Emerging Mexican-American femmetón singer-songwriter La Doña’s new album, Algo Nuevo, dropped March 12 via Human Re Sources just as the coronavirus pandemic intensified in the U.S. Concerts, festivals and other large gatherings across the country were canceled, including her planned South by Southwest debut, interrupting her early career momentum.
As part of Billboard’s efforts to best cover the coronavirus pandemic and its impacts on the music industry, we will be speaking with La Doña — whose real name is Cecilia Cassandra Peña-Govea — each week to chronicle her experience throughout the crisis. (Read the last installment here and see the full series here.)
What’s changed for you over the past week?
Everything. My priority has shifted from staying safe and COVID-19 to now engaging in direct action and mobilizing with my communities. It’s been a complete shift from individual safety to large scale action, solidarity and awareness raising.
Tell me more about the protests you’ve been part of? If you can share a little bit of what the experience has been like in San Francisco?
I’ve participated in a couple of the more general protests one last Wednesday that was organized by youth leaders and it was like 30,000 who showed up. Me and my housemate were happy to respond so we were out there and playing percussions and we made a couple of signs one that read “protect black lives” and another one “defund SFPD” so we were out there for hella hours. But the night before that protest, a kid [Sean Monterrosa] who grew up in my neighborhood was shot and killed by the police in Vallejo and so Friday there was a memorial and gathering for him on 24th and Mission and I have since been every day attending smaller memorials for him.
Can you talk more about why it’s so important to make the black and brown alliance stronger and how the Latinx community be part of pushing the conversation forward?
All postcolonial subjects inherently are extremely racists especially under white colonialism we have been taught forever that the lighter we are the safer we are and so there’s a need for the deconstructing of racism and unlearning that we need to do amongst Latinos, and that’s not to differentiate from the way black Latinos have been treated in Latin American countries as well as the indigenous communities. I think that the solidarity is imperative because we face a lot of the same problems and we will heal from the same types of dramatic restructuring. In the last few months I’ve seen in San Francisco the resurgence of black and asian beef and black and brown beef, but, in the past, we have always demonstrated black and brown solidarity especially around issues of police brutality. We were out there for Mario Woods and Jessica Williams two black people who were killed by SFPD within the last five years. Just like we were when brown people have been murdered by the police. San Francisco especially has quickly become a whitened and gentrified space that we really need to remain strong and find solidarity with each other and in our demands and I think that in general, the black and brown communities align very closely on a lot of these issues.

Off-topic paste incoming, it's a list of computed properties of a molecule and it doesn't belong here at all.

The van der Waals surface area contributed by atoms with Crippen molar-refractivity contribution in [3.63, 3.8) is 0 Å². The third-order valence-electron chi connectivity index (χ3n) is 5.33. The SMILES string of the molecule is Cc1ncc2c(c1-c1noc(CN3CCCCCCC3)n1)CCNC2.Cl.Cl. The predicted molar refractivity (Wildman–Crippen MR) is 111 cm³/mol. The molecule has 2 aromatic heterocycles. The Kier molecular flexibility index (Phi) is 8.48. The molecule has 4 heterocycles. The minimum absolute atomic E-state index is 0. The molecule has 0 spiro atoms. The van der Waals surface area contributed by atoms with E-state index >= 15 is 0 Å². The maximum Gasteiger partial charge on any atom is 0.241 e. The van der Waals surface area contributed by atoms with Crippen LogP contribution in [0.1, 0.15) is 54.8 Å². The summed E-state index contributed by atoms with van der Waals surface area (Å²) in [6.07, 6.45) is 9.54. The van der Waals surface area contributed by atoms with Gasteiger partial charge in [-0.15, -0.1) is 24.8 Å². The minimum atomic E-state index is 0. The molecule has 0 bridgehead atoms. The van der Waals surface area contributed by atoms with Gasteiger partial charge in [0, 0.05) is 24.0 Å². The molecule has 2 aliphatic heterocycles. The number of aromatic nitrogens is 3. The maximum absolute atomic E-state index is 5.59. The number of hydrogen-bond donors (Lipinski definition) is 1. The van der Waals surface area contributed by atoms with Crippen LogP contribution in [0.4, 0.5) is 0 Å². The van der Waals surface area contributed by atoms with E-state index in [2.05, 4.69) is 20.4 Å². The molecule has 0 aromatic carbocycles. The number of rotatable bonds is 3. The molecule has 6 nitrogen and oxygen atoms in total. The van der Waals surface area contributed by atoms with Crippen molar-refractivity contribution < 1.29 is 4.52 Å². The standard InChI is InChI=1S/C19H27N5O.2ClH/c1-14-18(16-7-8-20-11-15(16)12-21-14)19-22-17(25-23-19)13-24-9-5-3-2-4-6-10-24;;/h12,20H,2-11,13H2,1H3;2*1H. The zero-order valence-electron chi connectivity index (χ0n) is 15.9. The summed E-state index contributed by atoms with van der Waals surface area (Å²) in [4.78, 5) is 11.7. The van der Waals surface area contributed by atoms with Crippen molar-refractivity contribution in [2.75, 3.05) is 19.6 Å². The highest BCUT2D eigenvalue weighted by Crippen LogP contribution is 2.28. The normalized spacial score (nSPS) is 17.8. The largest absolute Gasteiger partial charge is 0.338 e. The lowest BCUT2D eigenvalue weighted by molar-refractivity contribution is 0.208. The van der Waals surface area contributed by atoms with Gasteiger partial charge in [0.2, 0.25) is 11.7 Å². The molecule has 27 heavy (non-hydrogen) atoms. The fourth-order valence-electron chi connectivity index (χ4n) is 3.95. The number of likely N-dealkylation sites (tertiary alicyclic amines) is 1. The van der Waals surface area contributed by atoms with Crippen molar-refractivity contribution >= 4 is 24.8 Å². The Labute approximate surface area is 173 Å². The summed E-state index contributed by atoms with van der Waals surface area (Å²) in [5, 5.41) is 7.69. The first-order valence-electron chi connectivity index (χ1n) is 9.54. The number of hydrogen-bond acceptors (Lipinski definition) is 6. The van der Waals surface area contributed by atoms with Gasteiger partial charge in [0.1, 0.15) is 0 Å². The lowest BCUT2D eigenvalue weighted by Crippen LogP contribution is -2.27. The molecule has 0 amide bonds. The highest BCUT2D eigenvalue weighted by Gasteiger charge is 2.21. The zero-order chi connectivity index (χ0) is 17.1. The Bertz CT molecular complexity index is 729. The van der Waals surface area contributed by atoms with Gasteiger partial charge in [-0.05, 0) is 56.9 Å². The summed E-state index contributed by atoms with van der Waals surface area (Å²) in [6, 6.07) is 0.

What’s your take away from the overall reaction from the Latin music industry and its musicians?
It’s something that I’ve always been uncomfortable with. It’s so blatant right now but the overall exploitation of black culture and black music within the Latin music industry, within the entire music industry, is really horrendous and despicable. I have always taken time in my interviews to talk about and educate and demonstrate my knowledge of the my use of rhythms as well as my appreciation but a lot of people don’t because they become excited to transition into mainstream on the backs of black culture and that’s something that has been lauded and applauded in the music industry for as long as it’s been happening. It’s horrible. You can post a selfie and all but you are not giving back, you are not black and you’re not posting about issues that are facing those communities and you’re making hella money off of those people and their culture and practices. The least you can do is use your platform, like the very least, to bring light to these certain issues. It’s disappointing.
I know you’ve personally been donating to a couple of organizations, can you tell me more about that?
I personally have donated to the People’s Breakfast Oakland organization. I’ve also donated to the Minnesota Freedom Fund. And, I did a fundraising project with Pandora where they’ll match my donation of up to $2,000 so I raised money for the Black Lives Matter organization and the National Lawyers Guild, which is representing protestors who have been arrested or are facing charges.
Anything else you want to add?
I’ve realized that my biggest tools are my voice and my physical presence in demonstrations. I’ve been questioning how I want to make music right now and if I want to put anything out. It feels really contrite to be amplifying any non-black voices but I do want to help heal people who listen to my music but it’s a struggle. I wrote a song for Sean Monterrosa’s family and people who have been mobilizing for his murder. I want to release the song, even if it’s just on SoundCloud.
And, I think that going forward I have to be very intentional about collaborating with people who are aware and authentic in their practices. For example, I started working on a son jarocho song, which is an Afro-Mexican art form, and I’m working with musician Victor Murillo who is deeply entrenched in that community. And if I work on hip-hop music in the future I will be featuring black producers and black artists on those songs. And just continue to use my reach to promote black voices.